To those who remembered him, it was typical that Nicholas should sail into Venice just as the latest news reached the Rialto, causing the ducat to fall below fifty groats and dip against the ficu. Instead of leading the welcome party, Gregorio sent Cristoffels to St Mark's Basin instead, with a group of senior officials who didn't know Nicholas. He hoped Cristoffels remembered what his employer looked like.
The word, of course, had spread to the Exchange that vander Poele's ship had passed the bar and was on its way to the anchorage. In the midst of the flurry-affirming deals, sending off couriers with drafts and remittances-Gregorio suffered snatches of good-humoured banter. For more than two years he had run the Bank of Niccolò in place of its founder, and his fellow lawyers and brokers liked to claim he lived in dread of the coming accounting. It might have been funnier if it hadn't, in its way, been correct.
He had posted a couple of runners between St Mark's and the Rialto. When the cry came from the Bridge, he was reasonably ready to leave. It meant only that the ship's boat from the Adorno had reached the Foscari bend, and he could still achieve the Bank building before it. The Grand Canal was a long, busy waterway lined with palaces; and the roundship's crew, long at sea, would scarcely speed with a heavy craft laden with luggage.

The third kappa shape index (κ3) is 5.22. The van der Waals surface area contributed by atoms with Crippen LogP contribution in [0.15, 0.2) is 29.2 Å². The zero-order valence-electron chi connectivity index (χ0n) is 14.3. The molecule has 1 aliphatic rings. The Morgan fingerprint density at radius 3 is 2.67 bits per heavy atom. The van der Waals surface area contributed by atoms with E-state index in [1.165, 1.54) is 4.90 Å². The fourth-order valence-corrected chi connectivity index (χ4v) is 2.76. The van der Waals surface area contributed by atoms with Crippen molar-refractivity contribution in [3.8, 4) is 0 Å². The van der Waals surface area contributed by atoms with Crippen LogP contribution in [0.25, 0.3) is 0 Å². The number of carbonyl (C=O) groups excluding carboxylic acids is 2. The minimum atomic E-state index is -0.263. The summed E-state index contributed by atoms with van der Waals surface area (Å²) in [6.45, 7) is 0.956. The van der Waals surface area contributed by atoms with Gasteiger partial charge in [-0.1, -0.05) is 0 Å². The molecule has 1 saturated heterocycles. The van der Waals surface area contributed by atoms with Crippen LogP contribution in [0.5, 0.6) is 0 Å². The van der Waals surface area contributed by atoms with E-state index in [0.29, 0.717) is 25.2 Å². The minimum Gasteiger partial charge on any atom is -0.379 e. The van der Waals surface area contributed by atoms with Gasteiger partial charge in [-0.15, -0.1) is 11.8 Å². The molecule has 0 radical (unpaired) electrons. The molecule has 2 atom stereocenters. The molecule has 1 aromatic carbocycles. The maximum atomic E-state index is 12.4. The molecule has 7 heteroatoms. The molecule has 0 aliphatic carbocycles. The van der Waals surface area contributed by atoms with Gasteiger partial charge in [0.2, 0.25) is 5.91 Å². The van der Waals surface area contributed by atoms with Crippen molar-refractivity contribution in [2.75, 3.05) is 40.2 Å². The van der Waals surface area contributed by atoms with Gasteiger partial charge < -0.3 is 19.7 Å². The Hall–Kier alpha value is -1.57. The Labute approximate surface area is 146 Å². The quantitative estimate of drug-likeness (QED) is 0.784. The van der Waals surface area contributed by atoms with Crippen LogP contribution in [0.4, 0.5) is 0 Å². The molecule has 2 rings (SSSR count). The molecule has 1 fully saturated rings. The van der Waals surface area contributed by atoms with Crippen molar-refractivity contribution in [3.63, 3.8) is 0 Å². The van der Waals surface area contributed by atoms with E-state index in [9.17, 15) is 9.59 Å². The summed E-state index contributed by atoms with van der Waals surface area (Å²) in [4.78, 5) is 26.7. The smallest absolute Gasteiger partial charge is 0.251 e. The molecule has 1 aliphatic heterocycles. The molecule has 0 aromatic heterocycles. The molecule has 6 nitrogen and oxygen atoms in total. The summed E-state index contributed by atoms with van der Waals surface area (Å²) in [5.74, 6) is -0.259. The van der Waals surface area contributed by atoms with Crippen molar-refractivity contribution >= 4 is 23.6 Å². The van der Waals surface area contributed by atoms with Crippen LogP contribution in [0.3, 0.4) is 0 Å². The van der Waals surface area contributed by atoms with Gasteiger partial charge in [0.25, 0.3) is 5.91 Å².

Nevertheless, Gregorio went immediately to the Bridge, throwing instructions to a scurrying junior. It was too hot for his doublet and gown, even considering the occasion; even considering what Margot thought about it. He let his servant, trotting, button him into his pourpoint and shed his clerk at the steps, although he turned to call after him: 'And remember, purchase at usance!' Then he fought to the rail at the top of the drawbridge and paused for a sight of the Grand Canal stretching before him.